Ferris photo part of state museum exhibit
Published 12:00 am Monday, November 29, 2004
[11/29/04]A photograph by Vicksburg native and Southern folklorist Dr. William Ferris will be among those displayed in a special show at the Mississippi Museum of Art in Jackson.
The show, called “Picture Show: Photographs from the Permanent Collection,” will hang in the Mississippi Museum of Art through March 27. The museum is located at 210 E. Pascagoula St. The museum is open Mondays through Saturdays from 10 a.m. to 5 p.m. and Sundays from noon to 5 p.m. Admission is $5 for adults, $4 for seniors, $3 for students age 6 through college and free for children 5 and younger.
“The museum has selectively acquired some very significant photographs over the years, and the collection now includes some of the world’s most prominent photographers,” said Ren Paul Barilleaux, deputy director for programs at MMA.
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“This exhibit is the most comprehensive survey of our collection of photographs in the last decade,” he said.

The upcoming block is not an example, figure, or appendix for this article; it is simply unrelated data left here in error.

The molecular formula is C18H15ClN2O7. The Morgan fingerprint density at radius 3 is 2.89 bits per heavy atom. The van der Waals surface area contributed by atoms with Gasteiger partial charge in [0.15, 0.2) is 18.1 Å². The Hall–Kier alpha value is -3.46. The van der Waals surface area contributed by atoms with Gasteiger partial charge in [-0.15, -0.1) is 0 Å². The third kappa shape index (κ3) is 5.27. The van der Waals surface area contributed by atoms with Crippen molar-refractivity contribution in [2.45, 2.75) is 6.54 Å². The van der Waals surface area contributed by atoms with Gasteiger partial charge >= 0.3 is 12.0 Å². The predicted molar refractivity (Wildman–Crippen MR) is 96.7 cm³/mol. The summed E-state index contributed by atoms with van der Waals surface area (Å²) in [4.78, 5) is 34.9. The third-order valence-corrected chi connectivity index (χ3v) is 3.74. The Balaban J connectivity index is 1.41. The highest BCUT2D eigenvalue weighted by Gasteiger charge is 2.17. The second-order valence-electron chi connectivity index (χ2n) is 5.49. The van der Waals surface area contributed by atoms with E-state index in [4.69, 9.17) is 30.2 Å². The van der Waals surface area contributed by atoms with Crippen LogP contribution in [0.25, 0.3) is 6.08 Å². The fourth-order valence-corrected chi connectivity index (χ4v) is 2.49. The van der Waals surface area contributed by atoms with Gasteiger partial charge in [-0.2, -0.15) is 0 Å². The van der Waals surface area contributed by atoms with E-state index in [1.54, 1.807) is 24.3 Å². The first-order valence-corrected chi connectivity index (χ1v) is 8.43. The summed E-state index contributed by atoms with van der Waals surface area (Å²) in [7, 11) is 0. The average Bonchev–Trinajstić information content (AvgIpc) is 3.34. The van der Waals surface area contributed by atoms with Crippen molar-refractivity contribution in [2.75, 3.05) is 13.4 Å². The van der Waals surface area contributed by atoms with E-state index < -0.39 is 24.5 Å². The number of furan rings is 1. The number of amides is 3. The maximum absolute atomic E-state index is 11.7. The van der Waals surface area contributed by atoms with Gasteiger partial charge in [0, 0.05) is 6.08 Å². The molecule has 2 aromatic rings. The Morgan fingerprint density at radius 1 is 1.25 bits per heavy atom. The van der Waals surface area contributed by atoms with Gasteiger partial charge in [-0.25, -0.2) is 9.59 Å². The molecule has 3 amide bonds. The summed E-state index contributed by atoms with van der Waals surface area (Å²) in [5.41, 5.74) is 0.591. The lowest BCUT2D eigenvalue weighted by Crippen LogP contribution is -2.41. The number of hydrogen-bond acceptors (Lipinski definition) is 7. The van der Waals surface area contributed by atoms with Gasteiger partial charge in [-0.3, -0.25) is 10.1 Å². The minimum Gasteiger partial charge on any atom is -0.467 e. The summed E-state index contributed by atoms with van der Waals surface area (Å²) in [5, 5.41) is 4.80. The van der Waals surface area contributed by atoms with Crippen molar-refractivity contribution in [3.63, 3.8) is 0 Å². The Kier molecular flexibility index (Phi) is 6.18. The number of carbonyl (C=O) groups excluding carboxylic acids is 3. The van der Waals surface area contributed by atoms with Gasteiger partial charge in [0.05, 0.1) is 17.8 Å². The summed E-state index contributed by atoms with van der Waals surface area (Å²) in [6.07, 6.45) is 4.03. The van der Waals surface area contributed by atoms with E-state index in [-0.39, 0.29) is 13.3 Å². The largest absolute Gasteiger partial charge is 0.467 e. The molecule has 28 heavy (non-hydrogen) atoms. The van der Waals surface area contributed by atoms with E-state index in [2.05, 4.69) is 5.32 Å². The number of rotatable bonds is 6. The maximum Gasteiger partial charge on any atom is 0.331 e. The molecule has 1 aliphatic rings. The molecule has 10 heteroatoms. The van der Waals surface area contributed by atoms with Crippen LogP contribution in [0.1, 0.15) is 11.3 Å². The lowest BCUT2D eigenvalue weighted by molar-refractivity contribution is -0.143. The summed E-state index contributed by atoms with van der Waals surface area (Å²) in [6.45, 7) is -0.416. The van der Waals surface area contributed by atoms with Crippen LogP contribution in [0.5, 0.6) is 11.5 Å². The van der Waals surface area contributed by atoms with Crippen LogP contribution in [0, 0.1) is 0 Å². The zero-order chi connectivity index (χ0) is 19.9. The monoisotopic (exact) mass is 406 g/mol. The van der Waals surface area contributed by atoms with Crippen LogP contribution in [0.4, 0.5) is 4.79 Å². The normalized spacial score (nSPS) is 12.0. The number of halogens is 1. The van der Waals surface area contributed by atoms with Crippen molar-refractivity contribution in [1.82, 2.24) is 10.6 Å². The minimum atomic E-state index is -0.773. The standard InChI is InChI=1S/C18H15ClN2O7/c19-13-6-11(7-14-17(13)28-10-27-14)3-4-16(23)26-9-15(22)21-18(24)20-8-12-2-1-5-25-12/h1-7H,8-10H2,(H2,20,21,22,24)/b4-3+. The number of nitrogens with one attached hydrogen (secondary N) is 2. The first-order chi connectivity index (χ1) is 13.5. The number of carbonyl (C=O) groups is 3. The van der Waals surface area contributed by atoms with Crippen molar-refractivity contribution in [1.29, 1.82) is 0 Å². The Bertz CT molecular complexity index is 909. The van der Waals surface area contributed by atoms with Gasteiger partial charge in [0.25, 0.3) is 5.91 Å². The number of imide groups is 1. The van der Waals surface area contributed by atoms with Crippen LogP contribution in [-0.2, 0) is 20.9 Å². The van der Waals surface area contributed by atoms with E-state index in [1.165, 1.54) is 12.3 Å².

The photo taken by Ferris is called “Touch.” Ferris is the founding director of the Center for the Study of Southern Culture at the University of Mississippi.
“It was taken in Batesville in 1968,” Ferris said in a telephone interview from his home in Chapel Hill, N.C.
Ferris grew up on his family’s farm in south Warren County and served as director of the National Endowment for the Humanities during the Clinton administration. He is the author of several books and collections and co-editor of the Encyclopedia of Southern Culture.
He said the subjects of the photo are Mr. and Mrs. A.B. Mahan and said it was taken on one of his first trips around Mississippi studying folklore.
“He was a folk artist and did paintings and sketches,” Ferris recalled.
He said he was invited to the Mahans’ home and shared a meal with them.
Not only does the photo show a couple who have shared tough times during their lives, but also a warmth and a deep connection, Ferris said.
The photo was taken outside the Mahan home, which was near the railroad tracks near Batesville.
In addition to Ferris, another photographer with a Vicksburg connection will have an image on display. David Rae Morris worked as a photographer for The Vicksburg Post in the 1980s. He now lives in New Orleans.
Other photographers with Mississippi connections in the exhibit are Eudora Welty, Franke West Keating, Bern Keating and Birney Imes as well as such internationally known photographers as Henri Cartier-Bresson and Alfred Eisenstaedt.